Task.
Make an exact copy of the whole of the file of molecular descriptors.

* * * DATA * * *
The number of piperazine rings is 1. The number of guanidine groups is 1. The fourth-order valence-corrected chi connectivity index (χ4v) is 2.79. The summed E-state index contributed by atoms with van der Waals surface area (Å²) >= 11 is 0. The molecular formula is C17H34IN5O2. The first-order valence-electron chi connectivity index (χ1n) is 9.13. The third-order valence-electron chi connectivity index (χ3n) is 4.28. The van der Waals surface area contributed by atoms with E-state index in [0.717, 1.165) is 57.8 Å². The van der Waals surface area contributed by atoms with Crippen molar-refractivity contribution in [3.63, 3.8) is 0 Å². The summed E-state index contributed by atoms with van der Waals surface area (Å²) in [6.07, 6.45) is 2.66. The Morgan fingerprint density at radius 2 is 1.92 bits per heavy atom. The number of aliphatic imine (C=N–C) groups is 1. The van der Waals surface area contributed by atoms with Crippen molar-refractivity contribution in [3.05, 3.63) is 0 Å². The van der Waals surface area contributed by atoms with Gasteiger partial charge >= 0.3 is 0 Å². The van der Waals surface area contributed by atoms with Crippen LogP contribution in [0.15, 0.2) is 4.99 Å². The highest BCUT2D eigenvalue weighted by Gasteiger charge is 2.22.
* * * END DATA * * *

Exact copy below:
The number of piperazine rings is 1. The number of guanidine groups is 1. The fourth-order valence-corrected chi connectivity index (χ4v) is 2.79. The summed E-state index contributed by atoms with van der Waals surface area (Å²) >= 11 is 0. The molecular formula is C17H34IN5O2. The first-order valence-electron chi connectivity index (χ1n) is 9.13. The third-order valence-electron chi connectivity index (χ3n) is 4.28. The van der Waals surface area contributed by atoms with E-state index in [0.717, 1.165) is 57.8 Å². The van der Waals surface area contributed by atoms with Crippen molar-refractivity contribution in [3.63, 3.8) is 0 Å². The summed E-state index contributed by atoms with van der Waals surface area (Å²) in [6.07, 6.45) is 2.66. The Morgan fingerprint density at radius 2 is 1.92 bits per heavy atom. The number of aliphatic imine (C=N–C) groups is 1. The van der Waals surface area contributed by atoms with Crippen molar-refractivity contribution in [3.05, 3.63) is 0 Å². The van der Waals surface area contributed by atoms with Gasteiger partial charge >= 0.3 is 0 Å². The van der Waals surface area contributed by atoms with Crippen LogP contribution in [0.15, 0.2) is 4.99 Å². The highest BCUT2D eigenvalue weighted by Gasteiger charge is 2.22.